Morrissey, M.S. (2000.) Professional Learning Communities: An Ongoing Exploration. Southwest Educational Development Laboratory.

The paper examines professional learning communities, the components that comprise them, current literature references, and connections to school improvement planning. There is also a section on steps schools can take to prepare for developing effective professional learning communities.

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DuFour, R. (2004).  What is a “Professional Learning Community”?, Association for Supervision and Curriculum Development.
The article outlines main components of effective professional learning communities. DuFour includes a careful discuss of each component and then provides examples of that component in application.

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Thompson, M. & Goe, L. (2009). Models for Effective and Scalable Teacher Professional Development. Educational Testing Service.

Drawing on learning theory, expertise research, and research on effective professional development, this paper presents the theoretical and empirical basis behind an evolving program of professional development that employs school-embedded teacher learning communities as a central component, called Keeping Learning on Track®.

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www.opm.gov (2005). Learning Strategies for Creating a Continuous Learning Environment. www.opm.gov.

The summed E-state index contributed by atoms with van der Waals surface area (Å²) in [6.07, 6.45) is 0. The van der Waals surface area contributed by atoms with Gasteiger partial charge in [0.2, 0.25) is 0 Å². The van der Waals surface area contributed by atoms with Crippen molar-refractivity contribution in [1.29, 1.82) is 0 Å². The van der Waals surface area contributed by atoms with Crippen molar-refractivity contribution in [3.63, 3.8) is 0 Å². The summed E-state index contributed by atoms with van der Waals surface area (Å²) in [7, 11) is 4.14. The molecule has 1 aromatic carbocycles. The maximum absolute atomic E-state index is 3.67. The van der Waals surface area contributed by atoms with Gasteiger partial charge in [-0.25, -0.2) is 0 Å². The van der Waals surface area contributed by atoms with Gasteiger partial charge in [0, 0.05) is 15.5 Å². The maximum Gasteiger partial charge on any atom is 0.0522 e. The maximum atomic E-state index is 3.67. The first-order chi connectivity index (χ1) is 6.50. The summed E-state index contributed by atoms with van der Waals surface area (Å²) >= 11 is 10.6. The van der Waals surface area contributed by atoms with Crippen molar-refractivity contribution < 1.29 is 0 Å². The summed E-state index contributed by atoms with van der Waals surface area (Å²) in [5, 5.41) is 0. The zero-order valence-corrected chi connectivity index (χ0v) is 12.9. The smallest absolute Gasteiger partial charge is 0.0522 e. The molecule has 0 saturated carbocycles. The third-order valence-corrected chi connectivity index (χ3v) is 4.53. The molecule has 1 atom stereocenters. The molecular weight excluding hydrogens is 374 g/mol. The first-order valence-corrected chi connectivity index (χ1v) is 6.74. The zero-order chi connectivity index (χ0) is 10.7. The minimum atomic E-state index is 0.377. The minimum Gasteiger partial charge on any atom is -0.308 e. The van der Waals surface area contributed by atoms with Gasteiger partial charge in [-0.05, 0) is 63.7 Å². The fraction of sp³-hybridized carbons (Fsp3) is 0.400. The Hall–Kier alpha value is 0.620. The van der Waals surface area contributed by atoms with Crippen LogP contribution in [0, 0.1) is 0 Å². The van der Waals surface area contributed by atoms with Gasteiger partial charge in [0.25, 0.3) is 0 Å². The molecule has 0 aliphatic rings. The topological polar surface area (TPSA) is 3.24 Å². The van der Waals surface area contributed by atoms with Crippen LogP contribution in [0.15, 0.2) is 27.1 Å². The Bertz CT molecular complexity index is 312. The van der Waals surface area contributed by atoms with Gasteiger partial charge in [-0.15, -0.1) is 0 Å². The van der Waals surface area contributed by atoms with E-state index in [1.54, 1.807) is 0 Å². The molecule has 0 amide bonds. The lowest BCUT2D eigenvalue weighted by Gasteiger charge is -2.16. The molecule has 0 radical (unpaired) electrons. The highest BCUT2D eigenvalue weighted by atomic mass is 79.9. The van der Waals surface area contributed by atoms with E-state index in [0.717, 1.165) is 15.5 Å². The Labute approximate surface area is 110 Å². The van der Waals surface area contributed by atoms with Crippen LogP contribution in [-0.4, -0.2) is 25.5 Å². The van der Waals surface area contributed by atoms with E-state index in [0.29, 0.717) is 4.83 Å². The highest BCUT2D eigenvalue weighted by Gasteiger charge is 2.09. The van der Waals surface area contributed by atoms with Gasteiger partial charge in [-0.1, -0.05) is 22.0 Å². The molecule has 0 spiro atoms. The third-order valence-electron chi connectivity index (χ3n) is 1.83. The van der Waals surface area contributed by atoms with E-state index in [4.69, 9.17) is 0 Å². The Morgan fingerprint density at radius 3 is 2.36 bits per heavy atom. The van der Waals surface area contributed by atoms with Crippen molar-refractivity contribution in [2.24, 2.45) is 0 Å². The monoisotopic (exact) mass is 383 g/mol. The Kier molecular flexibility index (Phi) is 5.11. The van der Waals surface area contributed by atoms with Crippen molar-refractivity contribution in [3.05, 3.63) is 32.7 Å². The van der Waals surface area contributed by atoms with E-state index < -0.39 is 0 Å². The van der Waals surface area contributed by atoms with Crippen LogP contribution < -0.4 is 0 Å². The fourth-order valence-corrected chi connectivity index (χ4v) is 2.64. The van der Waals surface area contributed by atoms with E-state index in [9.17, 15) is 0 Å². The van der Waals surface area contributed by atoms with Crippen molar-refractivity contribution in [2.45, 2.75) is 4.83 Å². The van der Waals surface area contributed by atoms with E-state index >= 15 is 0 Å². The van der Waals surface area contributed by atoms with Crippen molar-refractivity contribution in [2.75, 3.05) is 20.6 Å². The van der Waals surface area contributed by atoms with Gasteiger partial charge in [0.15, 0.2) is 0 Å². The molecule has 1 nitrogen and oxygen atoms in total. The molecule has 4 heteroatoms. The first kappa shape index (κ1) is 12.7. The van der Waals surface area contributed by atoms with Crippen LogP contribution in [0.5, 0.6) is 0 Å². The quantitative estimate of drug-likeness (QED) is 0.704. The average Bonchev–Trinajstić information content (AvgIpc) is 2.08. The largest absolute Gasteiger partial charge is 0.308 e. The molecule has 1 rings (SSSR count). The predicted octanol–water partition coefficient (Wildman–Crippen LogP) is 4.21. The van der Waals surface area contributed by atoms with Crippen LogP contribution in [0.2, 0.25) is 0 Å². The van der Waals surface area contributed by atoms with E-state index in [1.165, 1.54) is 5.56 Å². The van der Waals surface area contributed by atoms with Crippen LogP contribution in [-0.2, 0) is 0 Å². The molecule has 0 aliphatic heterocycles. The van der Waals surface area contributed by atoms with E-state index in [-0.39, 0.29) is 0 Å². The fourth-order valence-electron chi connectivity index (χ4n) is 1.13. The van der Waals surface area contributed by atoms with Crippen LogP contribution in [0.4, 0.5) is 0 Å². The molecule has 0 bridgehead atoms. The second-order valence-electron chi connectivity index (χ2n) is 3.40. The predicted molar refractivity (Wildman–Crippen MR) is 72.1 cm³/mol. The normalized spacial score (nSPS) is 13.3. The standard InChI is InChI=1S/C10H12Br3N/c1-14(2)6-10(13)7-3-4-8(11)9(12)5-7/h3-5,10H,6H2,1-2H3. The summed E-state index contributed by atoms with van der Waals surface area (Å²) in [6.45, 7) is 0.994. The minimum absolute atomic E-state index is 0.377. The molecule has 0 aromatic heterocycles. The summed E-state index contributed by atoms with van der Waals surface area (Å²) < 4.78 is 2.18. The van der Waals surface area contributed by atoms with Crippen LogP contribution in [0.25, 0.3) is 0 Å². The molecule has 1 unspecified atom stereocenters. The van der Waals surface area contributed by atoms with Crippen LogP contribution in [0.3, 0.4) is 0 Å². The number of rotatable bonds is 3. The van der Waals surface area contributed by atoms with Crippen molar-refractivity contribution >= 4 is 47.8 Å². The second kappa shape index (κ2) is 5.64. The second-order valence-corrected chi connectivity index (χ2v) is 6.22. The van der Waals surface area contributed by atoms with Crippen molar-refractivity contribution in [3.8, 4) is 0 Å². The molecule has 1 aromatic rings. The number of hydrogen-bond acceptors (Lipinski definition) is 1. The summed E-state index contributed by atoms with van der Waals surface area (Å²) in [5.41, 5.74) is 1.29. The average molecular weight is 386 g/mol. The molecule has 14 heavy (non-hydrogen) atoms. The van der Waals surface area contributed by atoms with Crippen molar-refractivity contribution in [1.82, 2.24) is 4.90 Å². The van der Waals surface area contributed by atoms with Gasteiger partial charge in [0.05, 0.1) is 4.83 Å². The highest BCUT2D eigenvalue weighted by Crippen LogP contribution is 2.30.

A key component of a continuous learning system is to use a wide variety of methods, including classroom training, distance learning, mentoring, experiential learning, and participation in conferences, workshops, and seminars. This tool contains information on a number of learning strategies for creating a continuous learning environment, including individual learning strategies and organizational learning strategies.

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Cole, P. (2005). Leadership and Professional Learning: Forty actions Leaders can take to improve Professional Learning. edstaff.com.au.

This guide explains how to shift from an external focus on learning to a school-based provision of learning. Models for professional development are summarized and forty actionable strategies are suggested to improve professional development.

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National Education Association. (2006). Professional Community & Professional Development. National Education Association.

This brief provides a research-based blueprint for teacher learning, including the goals it can serve, strategic content priorities, and effective approaches or strategies. In “learning centered” schools—where there is an emphasis on both student and teacher learning—teacher professional communities are the hub of a learning system that focuses on instructional improvement. These communities are strategically linked with various other modes of professional development within and outside the school.

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Rebora, A., Hirsh, S. & Shields, R. A. (2009). Creating Effective Teacher Professional Development in Tough Economic Times. Education Week.

This presentation focuses on the importance of integrating and aligning efforts for school improvement and professional development, especially during difficult economic times.

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Pappas, P. (2009). A Guide to Designing Effective Professional Development: Essential Questions for the Successful Staff Developer. Dedicated to relinquishing responsibility for learning to the students.

All professional development should model what administration would like to see in the classroom. This blog includes a few questions for consideration by professional development planners.